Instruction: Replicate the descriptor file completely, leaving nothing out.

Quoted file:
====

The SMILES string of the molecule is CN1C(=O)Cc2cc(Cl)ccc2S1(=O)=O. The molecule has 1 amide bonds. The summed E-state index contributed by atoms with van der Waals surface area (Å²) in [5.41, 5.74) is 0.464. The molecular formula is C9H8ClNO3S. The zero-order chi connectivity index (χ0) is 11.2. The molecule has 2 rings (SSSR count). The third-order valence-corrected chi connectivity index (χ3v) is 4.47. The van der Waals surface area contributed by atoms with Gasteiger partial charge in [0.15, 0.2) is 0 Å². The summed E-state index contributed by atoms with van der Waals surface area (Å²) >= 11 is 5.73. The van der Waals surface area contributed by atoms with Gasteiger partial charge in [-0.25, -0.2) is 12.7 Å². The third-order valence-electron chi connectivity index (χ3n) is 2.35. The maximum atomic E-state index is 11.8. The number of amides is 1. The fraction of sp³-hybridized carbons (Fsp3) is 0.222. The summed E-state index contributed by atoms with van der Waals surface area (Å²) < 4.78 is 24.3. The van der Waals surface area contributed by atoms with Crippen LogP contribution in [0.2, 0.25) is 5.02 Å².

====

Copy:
The SMILES string of the molecule is CN1C(=O)Cc2cc(Cl)ccc2S1(=O)=O. The molecule has 1 amide bonds. The summed E-state index contributed by atoms with van der Waals surface area (Å²) in [5.41, 5.74) is 0.464. The molecular formula is C9H8ClNO3S. The zero-order chi connectivity index (χ0) is 11.2. The molecule has 2 rings (SSSR count). The third-order valence-corrected chi connectivity index (χ3v) is 4.47. The van der Waals surface area contributed by atoms with Gasteiger partial charge in [0.15, 0.2) is 0 Å². The summed E-state index contributed by atoms with van der Waals surface area (Å²) >= 11 is 5.73. The van der Waals surface area contributed by atoms with Gasteiger partial charge in [-0.25, -0.2) is 12.7 Å². The third-order valence-electron chi connectivity index (χ3n) is 2.35. The maximum atomic E-state index is 11.8. The number of amides is 1. The fraction of sp³-hybridized carbons (Fsp3) is 0.222. The summed E-state index contributed by atoms with van der Waals surface area (Å²) < 4.78 is 24.3. The van der Waals surface area contributed by atoms with Crippen LogP contribution in [0.2, 0.25) is 5.02 Å².